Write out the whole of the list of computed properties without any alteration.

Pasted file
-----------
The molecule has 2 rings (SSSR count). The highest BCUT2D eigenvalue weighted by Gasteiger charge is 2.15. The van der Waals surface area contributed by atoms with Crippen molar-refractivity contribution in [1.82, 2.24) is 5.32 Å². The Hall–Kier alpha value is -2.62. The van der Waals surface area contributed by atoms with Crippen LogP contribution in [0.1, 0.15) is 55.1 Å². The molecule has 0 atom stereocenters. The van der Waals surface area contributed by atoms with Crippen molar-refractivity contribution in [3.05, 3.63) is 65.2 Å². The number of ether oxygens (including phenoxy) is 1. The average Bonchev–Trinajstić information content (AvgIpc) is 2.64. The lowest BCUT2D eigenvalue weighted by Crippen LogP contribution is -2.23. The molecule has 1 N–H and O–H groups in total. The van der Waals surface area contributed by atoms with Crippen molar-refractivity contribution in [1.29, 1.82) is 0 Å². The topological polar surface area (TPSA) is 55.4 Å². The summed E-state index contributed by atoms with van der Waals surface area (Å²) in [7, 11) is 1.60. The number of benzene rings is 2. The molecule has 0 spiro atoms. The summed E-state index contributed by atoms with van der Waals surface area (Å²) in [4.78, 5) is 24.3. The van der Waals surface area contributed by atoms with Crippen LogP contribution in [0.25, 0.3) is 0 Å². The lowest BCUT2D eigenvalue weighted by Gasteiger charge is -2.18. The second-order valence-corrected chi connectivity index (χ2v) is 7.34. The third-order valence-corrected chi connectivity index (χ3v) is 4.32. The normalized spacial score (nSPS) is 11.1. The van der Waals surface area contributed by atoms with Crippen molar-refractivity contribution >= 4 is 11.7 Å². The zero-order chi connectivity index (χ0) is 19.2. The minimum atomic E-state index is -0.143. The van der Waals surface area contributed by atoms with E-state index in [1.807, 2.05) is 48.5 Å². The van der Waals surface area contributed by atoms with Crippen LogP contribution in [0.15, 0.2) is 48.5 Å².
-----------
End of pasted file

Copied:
The molecule has 2 rings (SSSR count). The highest BCUT2D eigenvalue weighted by Gasteiger charge is 2.15. The van der Waals surface area contributed by atoms with Crippen molar-refractivity contribution in [1.82, 2.24) is 5.32 Å². The Hall–Kier alpha value is -2.62. The van der Waals surface area contributed by atoms with Crippen LogP contribution in [0.1, 0.15) is 55.1 Å². The molecule has 0 atom stereocenters. The van der Waals surface area contributed by atoms with Crippen molar-refractivity contribution in [3.05, 3.63) is 65.2 Å². The number of ether oxygens (including phenoxy) is 1. The average Bonchev–Trinajstić information content (AvgIpc) is 2.64. The lowest BCUT2D eigenvalue weighted by Crippen LogP contribution is -2.23. The molecule has 1 N–H and O–H groups in total. The van der Waals surface area contributed by atoms with Crippen molar-refractivity contribution in [1.29, 1.82) is 0 Å². The topological polar surface area (TPSA) is 55.4 Å². The summed E-state index contributed by atoms with van der Waals surface area (Å²) in [7, 11) is 1.60. The number of benzene rings is 2. The molecule has 0 spiro atoms. The summed E-state index contributed by atoms with van der Waals surface area (Å²) in [4.78, 5) is 24.3. The van der Waals surface area contributed by atoms with Crippen LogP contribution in [0.25, 0.3) is 0 Å². The lowest BCUT2D eigenvalue weighted by Gasteiger charge is -2.18. The second-order valence-corrected chi connectivity index (χ2v) is 7.34. The third-order valence-corrected chi connectivity index (χ3v) is 4.32. The normalized spacial score (nSPS) is 11.1. The van der Waals surface area contributed by atoms with Crippen molar-refractivity contribution >= 4 is 11.7 Å². The zero-order chi connectivity index (χ0) is 19.2. The minimum atomic E-state index is -0.143. The van der Waals surface area contributed by atoms with E-state index in [1.807, 2.05) is 48.5 Å². The van der Waals surface area contributed by atoms with Crippen LogP contribution in [0.15, 0.2) is 48.5 Å².